"Go West, Young Man"!? Internal Migration in Germany between Reunification and Economic Crisis
Nikola Sander, Vienna Institute of Demography
This paper draws on migration flow data from the administrative register to study internal migration in Germany between a set of harmonised regions. By focusing on changes in the structure and trends in internal migration over the 15-year period 1995-2010, new insights are gained into the impact of reunification and economic prosperity on East-West migration and re-urbanization. The results demonstrate that reunification had a more profound impact on migration than the recent economic recession. Contrary to common expectation, the intensity of East-West migration was substantially lower than migration between East German regions throughout the period. Over the last decade, the East German cities of Berlin, Leipzig and Dresden have become attractive destinations not only for young adults but also for families. Across Germany, several large cities experienced renewed population growth, a trend that was driven by a cessation of the long-term trend of family out-migration to the cities’ suburban and non-metropolitan hinterlands.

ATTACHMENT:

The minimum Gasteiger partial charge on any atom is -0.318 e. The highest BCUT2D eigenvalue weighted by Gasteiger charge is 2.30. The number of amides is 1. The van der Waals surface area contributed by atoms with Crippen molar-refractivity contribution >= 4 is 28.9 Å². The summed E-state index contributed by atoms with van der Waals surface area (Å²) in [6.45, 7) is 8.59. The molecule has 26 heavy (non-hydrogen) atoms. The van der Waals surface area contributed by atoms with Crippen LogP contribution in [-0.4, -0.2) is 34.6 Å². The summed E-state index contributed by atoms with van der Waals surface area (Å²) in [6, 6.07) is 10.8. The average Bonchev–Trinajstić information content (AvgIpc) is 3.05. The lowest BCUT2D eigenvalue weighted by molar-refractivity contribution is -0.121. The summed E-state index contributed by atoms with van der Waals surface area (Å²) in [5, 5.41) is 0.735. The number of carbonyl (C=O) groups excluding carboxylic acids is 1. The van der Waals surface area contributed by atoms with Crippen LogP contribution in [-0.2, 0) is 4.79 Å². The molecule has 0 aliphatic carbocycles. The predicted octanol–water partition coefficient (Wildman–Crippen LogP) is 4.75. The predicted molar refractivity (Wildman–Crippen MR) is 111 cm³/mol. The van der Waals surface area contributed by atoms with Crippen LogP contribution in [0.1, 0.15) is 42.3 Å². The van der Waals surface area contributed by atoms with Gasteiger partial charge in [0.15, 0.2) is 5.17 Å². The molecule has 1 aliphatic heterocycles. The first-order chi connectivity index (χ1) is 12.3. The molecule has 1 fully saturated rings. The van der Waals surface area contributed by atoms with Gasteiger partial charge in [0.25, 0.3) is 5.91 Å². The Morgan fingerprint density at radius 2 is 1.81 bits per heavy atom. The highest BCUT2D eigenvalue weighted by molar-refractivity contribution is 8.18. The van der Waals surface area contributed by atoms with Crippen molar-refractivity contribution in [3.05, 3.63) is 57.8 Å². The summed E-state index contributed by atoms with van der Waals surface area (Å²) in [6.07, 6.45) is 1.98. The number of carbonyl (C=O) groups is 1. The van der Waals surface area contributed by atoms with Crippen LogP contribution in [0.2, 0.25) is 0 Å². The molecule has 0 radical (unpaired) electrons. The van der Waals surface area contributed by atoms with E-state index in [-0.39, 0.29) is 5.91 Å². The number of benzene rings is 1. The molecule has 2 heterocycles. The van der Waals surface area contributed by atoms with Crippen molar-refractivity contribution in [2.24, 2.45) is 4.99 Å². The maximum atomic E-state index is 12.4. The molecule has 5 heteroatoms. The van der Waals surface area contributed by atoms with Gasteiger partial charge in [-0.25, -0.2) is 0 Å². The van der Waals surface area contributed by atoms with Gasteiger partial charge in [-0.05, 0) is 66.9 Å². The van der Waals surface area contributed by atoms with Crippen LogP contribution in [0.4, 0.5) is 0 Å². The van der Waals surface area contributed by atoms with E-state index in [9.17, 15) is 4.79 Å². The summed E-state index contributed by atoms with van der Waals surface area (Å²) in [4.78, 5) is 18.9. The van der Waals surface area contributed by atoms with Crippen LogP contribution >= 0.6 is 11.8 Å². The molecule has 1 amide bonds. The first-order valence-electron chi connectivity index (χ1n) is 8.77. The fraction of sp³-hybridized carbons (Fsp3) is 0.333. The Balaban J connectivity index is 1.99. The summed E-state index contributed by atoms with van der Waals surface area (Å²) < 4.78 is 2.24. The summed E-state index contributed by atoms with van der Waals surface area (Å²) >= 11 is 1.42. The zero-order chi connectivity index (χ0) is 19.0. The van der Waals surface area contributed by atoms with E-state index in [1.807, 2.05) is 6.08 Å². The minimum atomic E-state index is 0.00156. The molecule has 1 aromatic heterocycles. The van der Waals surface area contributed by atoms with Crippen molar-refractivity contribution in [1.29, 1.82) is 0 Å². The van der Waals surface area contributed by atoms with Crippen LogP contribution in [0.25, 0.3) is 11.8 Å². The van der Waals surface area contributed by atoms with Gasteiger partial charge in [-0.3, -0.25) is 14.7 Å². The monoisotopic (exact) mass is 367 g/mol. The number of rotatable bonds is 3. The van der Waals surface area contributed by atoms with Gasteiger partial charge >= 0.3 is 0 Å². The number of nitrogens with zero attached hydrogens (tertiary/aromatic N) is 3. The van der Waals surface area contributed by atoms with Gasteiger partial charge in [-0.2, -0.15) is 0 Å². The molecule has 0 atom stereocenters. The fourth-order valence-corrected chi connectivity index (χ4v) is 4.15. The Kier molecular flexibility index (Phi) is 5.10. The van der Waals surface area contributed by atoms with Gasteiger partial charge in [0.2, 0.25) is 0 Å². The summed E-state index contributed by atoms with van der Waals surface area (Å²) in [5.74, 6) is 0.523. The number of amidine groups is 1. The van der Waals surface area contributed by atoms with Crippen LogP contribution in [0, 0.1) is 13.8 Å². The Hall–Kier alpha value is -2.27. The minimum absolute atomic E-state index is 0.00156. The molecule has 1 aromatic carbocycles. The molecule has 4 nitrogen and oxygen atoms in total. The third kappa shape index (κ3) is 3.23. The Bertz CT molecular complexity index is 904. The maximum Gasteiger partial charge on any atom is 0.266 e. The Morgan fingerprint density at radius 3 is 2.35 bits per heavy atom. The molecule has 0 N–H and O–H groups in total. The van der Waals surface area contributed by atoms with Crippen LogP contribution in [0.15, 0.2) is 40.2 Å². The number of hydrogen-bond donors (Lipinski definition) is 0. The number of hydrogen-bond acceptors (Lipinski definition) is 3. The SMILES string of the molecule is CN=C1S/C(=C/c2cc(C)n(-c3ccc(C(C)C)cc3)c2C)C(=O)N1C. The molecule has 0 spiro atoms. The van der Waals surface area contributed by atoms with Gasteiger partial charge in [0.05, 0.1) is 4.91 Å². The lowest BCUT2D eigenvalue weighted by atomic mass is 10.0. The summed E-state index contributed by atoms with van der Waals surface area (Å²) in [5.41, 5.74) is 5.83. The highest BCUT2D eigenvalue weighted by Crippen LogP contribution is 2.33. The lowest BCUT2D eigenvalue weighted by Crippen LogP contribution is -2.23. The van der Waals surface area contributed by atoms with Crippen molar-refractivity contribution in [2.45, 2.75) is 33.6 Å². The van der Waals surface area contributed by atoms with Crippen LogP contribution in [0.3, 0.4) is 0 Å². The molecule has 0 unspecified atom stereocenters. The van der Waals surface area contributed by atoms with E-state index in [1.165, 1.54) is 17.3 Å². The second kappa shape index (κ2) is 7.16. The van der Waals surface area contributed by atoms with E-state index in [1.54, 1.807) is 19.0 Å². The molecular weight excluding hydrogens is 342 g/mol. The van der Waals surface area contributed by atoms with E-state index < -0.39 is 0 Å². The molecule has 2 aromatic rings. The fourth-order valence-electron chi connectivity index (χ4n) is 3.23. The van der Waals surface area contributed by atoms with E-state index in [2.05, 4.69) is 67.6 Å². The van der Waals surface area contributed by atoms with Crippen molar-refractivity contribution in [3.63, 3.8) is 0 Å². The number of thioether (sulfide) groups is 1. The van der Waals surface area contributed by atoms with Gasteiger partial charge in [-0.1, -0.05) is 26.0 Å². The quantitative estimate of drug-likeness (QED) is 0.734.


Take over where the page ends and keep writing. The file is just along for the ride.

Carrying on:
Presented in Poster Session 8